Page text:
A writ petition against a State or a State’s instrumentality arising from a contractual obligation is maintainable. :Calcutta High Court

“The following legal principles emerge as to the maintainability of a writ petition: 

(a) In an appropriate case, a writ petition as against a State or an instrumentality of a State arising out of a contractual obligation is maintainable. 

(b) Merely because some disputed questions of fact arise for consideration, same cannot be a ground to refuse to entertain a writ petition in all cases as a matter of rule. 

(c) A writ petition involving a consequential relief of monetary claim is also maintainable.”  Said Justice Arindam Mukherjee from the Calcutta High Court in the matter of Man Nanda Keshri Rice Mill and Anr. Versus Union of India and ors. [W.P.A. 1998 OF 2020]

This order was passed for the facts where the petitioners claim that the Term Loan of Rs. 108 lakhs was duly repaid to the satisfaction of the Bank. The bank has also issued a certificate declaring the closure of the Term Loan Account on August 16, 2013, upon full payment. On behalf of the petitioners, petitioner no. 2 requested that the said Bank release the two mortgaged properties on the grounds that the Term Loan had already been repaid. According to a letter dated September 15, 2014, the bank has refused to release the mortgaged properties on the grounds that the Cash Credit account has not been closed and that the mortgaged properties cannot be released until the outstanding amount against the same is repaid. In response to the Court’s rejection of the petitioners’ request for the release of the mortgaged properties, the petitioners have filed this writ petition, asking the Court to issue mandatory orders directing the release of the mortgaged properties.

According to the petitioners, the Term Loan has been repaid. Petitioner no. 2 as the personal guarantee given by the proprietor of petitioner no. 1 and one Gayatri Saha secures the Working Capital Loan of Rs.40 Lakhs, also known as Cash Credit limit. Aside from that, and in any case, the Cash Credit Loan is also secured by the Rice Mill’s stock, work in progress, and raw materials.

It is submitted on behalf of the Bank that the sanction granted on September 5, 2005, was a composite one. Both the Term Loan and the Cash Credit facility were mortgaged by the petitioners. The mortgage, because it is a composite one, cannot be released until the outstanding amount in the Cash Credit Account is fully repaid, even if the Term Loan is fully repaid.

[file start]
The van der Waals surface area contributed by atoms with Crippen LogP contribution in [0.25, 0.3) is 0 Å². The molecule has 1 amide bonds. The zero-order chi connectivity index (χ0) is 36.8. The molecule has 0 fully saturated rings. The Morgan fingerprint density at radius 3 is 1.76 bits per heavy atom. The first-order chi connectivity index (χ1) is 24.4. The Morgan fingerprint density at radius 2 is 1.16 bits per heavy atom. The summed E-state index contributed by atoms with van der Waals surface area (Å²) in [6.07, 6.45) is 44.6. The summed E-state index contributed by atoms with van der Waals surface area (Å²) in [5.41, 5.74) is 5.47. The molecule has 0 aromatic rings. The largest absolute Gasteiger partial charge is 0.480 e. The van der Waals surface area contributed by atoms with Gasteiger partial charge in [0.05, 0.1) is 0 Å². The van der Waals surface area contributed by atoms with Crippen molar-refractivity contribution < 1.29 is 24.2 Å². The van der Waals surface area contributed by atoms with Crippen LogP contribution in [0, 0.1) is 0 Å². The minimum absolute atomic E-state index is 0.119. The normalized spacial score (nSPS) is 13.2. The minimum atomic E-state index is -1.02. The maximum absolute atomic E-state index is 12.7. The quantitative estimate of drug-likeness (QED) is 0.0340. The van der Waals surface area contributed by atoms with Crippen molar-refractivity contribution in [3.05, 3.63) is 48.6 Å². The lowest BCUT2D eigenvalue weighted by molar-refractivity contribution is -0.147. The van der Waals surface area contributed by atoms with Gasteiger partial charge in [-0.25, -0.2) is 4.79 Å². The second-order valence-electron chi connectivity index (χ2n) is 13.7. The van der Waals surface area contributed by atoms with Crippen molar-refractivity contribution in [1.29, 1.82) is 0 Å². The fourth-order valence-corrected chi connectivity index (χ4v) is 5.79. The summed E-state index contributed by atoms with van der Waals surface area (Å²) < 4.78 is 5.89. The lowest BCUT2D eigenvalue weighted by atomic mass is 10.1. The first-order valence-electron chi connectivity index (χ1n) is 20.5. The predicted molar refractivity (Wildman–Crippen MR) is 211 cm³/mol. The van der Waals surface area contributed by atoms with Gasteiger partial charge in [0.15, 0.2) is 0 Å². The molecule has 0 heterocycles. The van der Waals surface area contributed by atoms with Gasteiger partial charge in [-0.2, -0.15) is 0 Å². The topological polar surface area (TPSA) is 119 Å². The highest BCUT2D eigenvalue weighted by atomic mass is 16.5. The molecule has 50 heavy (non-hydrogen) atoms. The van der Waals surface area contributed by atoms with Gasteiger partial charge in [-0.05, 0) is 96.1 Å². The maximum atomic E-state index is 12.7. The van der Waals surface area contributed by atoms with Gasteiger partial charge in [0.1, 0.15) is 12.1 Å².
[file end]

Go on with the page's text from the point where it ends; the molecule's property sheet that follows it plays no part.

WPA 1998-2020 The said bank has also questioned the viability of the writ petition in light of the nature of the contract under which the equitable mortgage was credited.

The question raised by the bank, in this case, is not whether the respondent bank is an authority under Article 12 of the Indian Constitution and a writ exists against it, but whether this Court will exercise its jurisdiction under Article 226 of the Indian Constitution to entertain the writ petition by passing orders therein taking into account the nature of the contract between the parties and the court.

The contract between the respondent-bank and the petitioner clearly and unambiguously reveals that the petitioner has entered into the realm of the concluded contract, pure and simple, after voluntarily accepting the conditions imposed by the respondent-bank. Unless some statute steps in and confers some special statutory obligations on the part of the bank in the contractual field, the petitioner can only claim the right conferred upon it by the said contract and is bound by the terms of the contract.

In terms of the issue of mortgage release upon repayment of a portion of the aggregate loan, the contract between the petitioner and the respondent bank contains no statutory terms and/or conditions. The petitioner’s remedy, if any, is to redeem the mortgage, rather than to file a writ petition seeking the release of mortgage properties under the contract.

As a result, the writ petition fails and is dismissed on the grounds of maintainability as discussed above, but without any order as to costs. 

The petitioners, on the other hand, will be free to pursue any other legal remedy available to them on the same grounds, as I have not gone into the merits of the case except as necessary to decide the maintainability issue.

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